Nice work to all responsible, I think this will get bums off seats and at least having a go at the free blood pressure monitor at the chemist. If you can get past the thought of just how many arms that thing has been on.
You should be ashamed of running this campaign. It’s classist and ableist. I’ve lost family members to stroke and this is a total slap in the face. How dare you launch a targeted fear campaign at perfectly innocent people when you could be lobbying business/government to do these checks routinely.
Shock tactics at its inconsiderate best.
Utterly awful and seems conjured up by out of touch people thinking they are being clever. My brother died suddenly of a cardiac arrest leaving behind his two year old boy. I would be horrified if his son saw this awful awful advertising. Horrible insensitive stuff that I doubt will have any impact except to distress people who have suffered loss, often in unpreventable circumstances.
How did so many people thing this is a good idea? insensitive, poorly executed, and why the hell did the heart foundation give this a thumbs up when they *know* sometimes it’s purely genetic?
Confronting? Absolutely! – Conversation Starter? You bet.
As someone with a multi-generation history of heart disease in the family this certainly cuts through, and in a good way.
Makes you take a hard look at yourself and reflect if your decisions in the moment are doing everything you can to prevent or delay this.
Lost my grandfather and very recently almost lost my father to heart disease. With the decisions I make today do I want to blindly follow in that path versus my own kids, or do i make some hard decisions to prevent that outcome as much as I can.
With a family history like that, you’re next. If you haven’t already modified your diet, lost weight, quit smoking, taken up exercise and sought medical advice and medication, do so. I too had a family history of HD but thought it couldn’t happen to me, despite the inevitability of it. I survived a heart attack at age 41. Whilst I applaud the confrontational approach of this campaign, perhaps a better approach strategically would be to confront complacency – with a creative execution that has all the cut-through of the work we’re debating, of course.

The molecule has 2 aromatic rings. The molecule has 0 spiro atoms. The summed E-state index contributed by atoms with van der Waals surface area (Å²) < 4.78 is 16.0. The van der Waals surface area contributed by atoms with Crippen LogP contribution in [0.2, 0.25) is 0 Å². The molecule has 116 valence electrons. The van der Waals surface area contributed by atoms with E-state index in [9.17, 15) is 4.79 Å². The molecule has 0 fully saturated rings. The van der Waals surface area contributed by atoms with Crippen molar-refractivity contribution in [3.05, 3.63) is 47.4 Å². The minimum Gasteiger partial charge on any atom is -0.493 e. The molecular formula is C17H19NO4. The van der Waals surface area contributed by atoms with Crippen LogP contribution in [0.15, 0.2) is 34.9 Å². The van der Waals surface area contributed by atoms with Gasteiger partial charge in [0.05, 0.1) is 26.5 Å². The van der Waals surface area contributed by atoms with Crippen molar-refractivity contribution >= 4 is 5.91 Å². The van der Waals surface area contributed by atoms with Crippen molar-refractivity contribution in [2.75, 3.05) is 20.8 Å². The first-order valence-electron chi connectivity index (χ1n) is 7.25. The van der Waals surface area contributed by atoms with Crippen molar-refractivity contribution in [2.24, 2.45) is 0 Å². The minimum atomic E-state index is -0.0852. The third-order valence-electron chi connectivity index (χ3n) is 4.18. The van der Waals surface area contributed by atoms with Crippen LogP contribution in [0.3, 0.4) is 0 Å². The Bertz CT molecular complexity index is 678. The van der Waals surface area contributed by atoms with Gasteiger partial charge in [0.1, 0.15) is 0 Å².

What an insensitive and thoughtless campaign. Not only painful for family member left behind to be reminded of their loss but to be told that they weren’t loved.
I really appreciate the agency coming at this from a different angle, but the end result just leaves me cold. My dad died of a heart attack largely caused by a lifetime of smoking. But he didn’t smoke because he was indifferent to us – he smoked because that’s just what his generation did. Yes, we need to get people to question their life choices – so much of this shit is actually preventable – but it’s a gross oversimplification to say that people’s overeating, their drinking habits, their sedentary lifestyle, all comes down to their indifference.
Most of all, I think it doesn’t ring true. I don’t believe that it’s unearthed any real truth. Remember the Quit ad with the little boy left alone at the train station a few years ago? That was also a different, shocking take on a preventable health issue, but it rang true. You watch this as a smoker / drinker / bad eater and you go ‘horse shit, I love my kids more than life itself. You watched the Quit ad as a smoker and went ‘fuck, what are they going to do without me?’
I’m surprised this got past the first internal tbh. Feels like a first thought. Surely there are more interesting and effective ways to get the point across without blaming victims, the majority of whom, thanks their low socioeconomic status, have fewer opportunities than us privileged c*nts in adland. And sure, there’s collateral damage associated with heart disease, but blaming these people while simultaneously flogging them crisps and booze and all manner of other shite strikes me as pretty low.
Sorry. This would have been way better if all 78 of the creatives who ‘worked’ on me had just a second to work on this.
Yeah, not a fan. Provocative? Yes. But, I agree with the comments above. This ad feels like it’s pissing on people’s graves.
This is selfish work done by creatives purely designed to be controversial and bought by a client so desperate to be noticed. It’s insensitive, not clever and brand damaging. In one single film they’ve managed to tarnish a brand that for so long meant so much to Australians.
People at Host/Havas and The Heart Foundation will be defending this work by saying crap like “any publicity is good publicity” and “well at least we got Australia talking” but that’s the shit you say when you stuff up.
Truth is this campaign has hurt many, many Australians and has undone all the work the brand has done over the years. I for one will not be supporting them anymore.
The ad is great. Well done to the agency and the client.